If you want to increase your chances of success when you ask for a favor, there’s plenty of psychology research to guide you. Here are seven ways to maximize your chances of a favorable outcome:
One of Robert Cialdini’s seven principles of influence is “reciprocation.” His research and that of other scientists shows that if you do someone a favor first, they are more likely to reciprocate. The favors need not be equal in magnitude. Hold the door for someone, and they will be more willing to spend a few minutes giving you directions.
So, before you make your request, do something for your target first. Trying to get a favor from a thought leader or influencer? Share her content on social media. Write a review of his latest book. Refer a potential client or speaking opportunity.
But, there’s a caution. One study showed that high-status individuals felt that lower status individuals who did them favors were insincere and trying to curry favor.
Another Cialdini principle is “liking.” When you highlight things you have in common with your persuasion target, your request is more likely to be granted. Fortunately, today’s social media environment gives you plenty of opportunities to find those common elements.
Pointing out your commonalities before bringing up the favor you need will boost your chances of getting it.
Flattering someone makes you more likable and makes your message more memorable. Remarkably, research shows this happens even when the flattery is seen as likely to be insincere.
When the sommelier compliments you on your good taste and extensive knowledge while trying to sell you the most expensive wine on the menu, you probably suspect his motives. But, the ploy may still get you to choose a more expensive bottle.
And saving the flattery for the end may work better than leading with it. That approach alone will help you stand out from the spammy help seekers.
I’m so glad I don’t need to use flattery with you. When I say you’re awesome, you truly are awesome! Thanks for making this easy for me 😉
Ask in Person
While it may not always be possible to ask for a favor in person, do it if you can. A 2016 study showed higher in-person success rates than those from email.
Three highlights of the study:
- People underestimate compliance when making requests of strangers in person.
- Requesters overestimated compliance when making requests over email.
- Requesters failed to appreciate how untrustworthy their emails would seem to others.
Ask for a Small Favor First
If you need a fairly big favor from someone (say, reading the draft of your book or screenplay), ask them for a small favor first (for example, answering a simple question or liking a post). This seems counterintuitive. Wouldn’t asking for two favors be even more annoying than just one?
In fact, another Cialdini principle, “commitment and consistency,” comes into play. Because they did the small favor for you, it would be inconsistent to refuse the bigger favor. The inconsistency would create cognitive dissonance, and our brains don’t like that condition. The mental tension can be resolved by granting both favors.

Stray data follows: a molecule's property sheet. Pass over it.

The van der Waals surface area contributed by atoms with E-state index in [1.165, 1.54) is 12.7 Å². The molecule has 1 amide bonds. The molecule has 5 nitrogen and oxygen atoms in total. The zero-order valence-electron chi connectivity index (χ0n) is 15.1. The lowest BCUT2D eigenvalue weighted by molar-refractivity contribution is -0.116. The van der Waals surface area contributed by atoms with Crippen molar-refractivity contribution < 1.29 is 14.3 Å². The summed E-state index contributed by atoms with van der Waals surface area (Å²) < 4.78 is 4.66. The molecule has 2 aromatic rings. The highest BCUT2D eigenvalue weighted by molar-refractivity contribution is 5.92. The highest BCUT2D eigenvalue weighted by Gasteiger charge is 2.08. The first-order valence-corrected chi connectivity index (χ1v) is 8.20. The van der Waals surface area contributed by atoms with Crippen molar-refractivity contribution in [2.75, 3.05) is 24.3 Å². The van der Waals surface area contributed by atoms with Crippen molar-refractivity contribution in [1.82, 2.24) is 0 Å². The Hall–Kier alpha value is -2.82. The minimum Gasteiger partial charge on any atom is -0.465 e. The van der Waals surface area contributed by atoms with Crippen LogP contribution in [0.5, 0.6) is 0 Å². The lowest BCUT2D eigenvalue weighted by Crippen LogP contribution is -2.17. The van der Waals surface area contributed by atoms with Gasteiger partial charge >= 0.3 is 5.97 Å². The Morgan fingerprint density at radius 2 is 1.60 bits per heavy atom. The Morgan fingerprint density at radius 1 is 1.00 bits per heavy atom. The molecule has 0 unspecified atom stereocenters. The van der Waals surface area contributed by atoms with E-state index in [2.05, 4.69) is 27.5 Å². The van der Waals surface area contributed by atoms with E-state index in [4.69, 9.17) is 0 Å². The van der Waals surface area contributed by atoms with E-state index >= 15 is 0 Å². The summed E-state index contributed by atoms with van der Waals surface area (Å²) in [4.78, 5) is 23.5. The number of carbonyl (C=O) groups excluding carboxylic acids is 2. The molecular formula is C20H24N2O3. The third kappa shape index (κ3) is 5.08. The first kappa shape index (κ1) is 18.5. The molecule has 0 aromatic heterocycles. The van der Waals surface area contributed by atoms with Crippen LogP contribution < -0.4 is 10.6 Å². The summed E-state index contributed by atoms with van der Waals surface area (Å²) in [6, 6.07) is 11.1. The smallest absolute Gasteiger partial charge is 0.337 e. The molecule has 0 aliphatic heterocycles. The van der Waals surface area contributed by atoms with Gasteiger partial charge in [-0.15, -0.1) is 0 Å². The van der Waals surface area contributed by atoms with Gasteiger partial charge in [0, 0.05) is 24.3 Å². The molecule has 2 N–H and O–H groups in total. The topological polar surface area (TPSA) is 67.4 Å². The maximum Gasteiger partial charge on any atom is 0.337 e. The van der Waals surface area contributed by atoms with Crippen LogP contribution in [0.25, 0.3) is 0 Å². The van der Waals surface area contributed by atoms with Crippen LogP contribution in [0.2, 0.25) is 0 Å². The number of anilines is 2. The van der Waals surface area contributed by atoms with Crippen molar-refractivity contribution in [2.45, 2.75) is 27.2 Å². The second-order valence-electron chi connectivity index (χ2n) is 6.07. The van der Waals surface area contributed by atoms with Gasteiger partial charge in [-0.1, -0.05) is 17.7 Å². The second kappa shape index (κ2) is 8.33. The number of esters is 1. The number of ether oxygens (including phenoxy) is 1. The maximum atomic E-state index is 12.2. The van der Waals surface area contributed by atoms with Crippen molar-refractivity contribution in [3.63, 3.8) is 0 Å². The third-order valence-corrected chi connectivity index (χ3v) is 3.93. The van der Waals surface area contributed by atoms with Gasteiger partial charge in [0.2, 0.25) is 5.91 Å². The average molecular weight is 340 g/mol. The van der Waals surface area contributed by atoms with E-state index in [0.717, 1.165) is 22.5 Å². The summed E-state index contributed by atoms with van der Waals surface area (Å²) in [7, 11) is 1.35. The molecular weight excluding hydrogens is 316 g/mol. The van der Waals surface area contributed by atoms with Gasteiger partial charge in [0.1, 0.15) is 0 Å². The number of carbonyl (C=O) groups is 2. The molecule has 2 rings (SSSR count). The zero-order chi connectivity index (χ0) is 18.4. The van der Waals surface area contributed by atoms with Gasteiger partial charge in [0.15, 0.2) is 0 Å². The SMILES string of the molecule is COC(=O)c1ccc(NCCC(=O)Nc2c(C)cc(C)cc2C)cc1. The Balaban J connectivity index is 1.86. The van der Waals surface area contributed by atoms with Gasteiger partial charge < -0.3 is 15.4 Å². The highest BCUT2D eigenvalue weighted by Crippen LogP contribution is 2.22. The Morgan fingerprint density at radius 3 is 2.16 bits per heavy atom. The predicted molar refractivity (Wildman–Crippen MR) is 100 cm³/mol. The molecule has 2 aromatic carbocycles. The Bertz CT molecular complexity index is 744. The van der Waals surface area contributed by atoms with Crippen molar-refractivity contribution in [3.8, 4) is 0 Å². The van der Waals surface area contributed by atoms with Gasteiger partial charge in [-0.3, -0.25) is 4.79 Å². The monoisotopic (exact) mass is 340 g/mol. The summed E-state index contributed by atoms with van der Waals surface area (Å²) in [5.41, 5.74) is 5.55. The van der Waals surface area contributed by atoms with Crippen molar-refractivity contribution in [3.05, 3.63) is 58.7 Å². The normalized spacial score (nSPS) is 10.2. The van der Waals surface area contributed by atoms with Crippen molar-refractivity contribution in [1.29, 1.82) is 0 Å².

Give a Reason. Any Reason.
Studies have shown that even irrelevant reasons can increase compliance. The word “because” seems to have an almost magical effect.
The classic Cialdini experiment used a copy machine queue to test this effect. The experimenter would attempt to cut in line while people were waiting to use the machine. When the experimenter offered the nonsense reason, “because I need to make copies,” compliance jumped to 93% – essentially the same as when a logical reason was offered. With no “because” at all, compliance was just 59%.
Give Them an Out
Here’s another counter-intuitive finding: letting people know they have a choice makes them more likely to be persuaded, not less. Many sales pitches and other requests close by explaining why the target has to act. That approach doesn’t work. The tactic of offering people a choice has been tested in so many labs around the world that it has an acronym: BYAF. That stands for “but you are free to choose.”
Asking for a favor and then using a BYAF closing increased compliance by an average of 100% in experiments around the world. Researchers think that offering the option to choose removes the feeling of being pressured to grant the favor. This makes people more likely to agree.
Set Up a Future Favor
When someone thanks you, instead of replying with the usual, “You’re welcome,” or, “It was nothing,” try this:
“I know you’d do the same for me!”
That amplifies reciprocation. It’s the favor that you did first that invokes the effect, but the phrase is a reminder that creates a commitment from the other person. But, do this in a friendly, casual way that doesn’t sound like you expect a debt to be repaid.
PS. Thanks for reading. I would read everything you write, too! Because you’re awesome.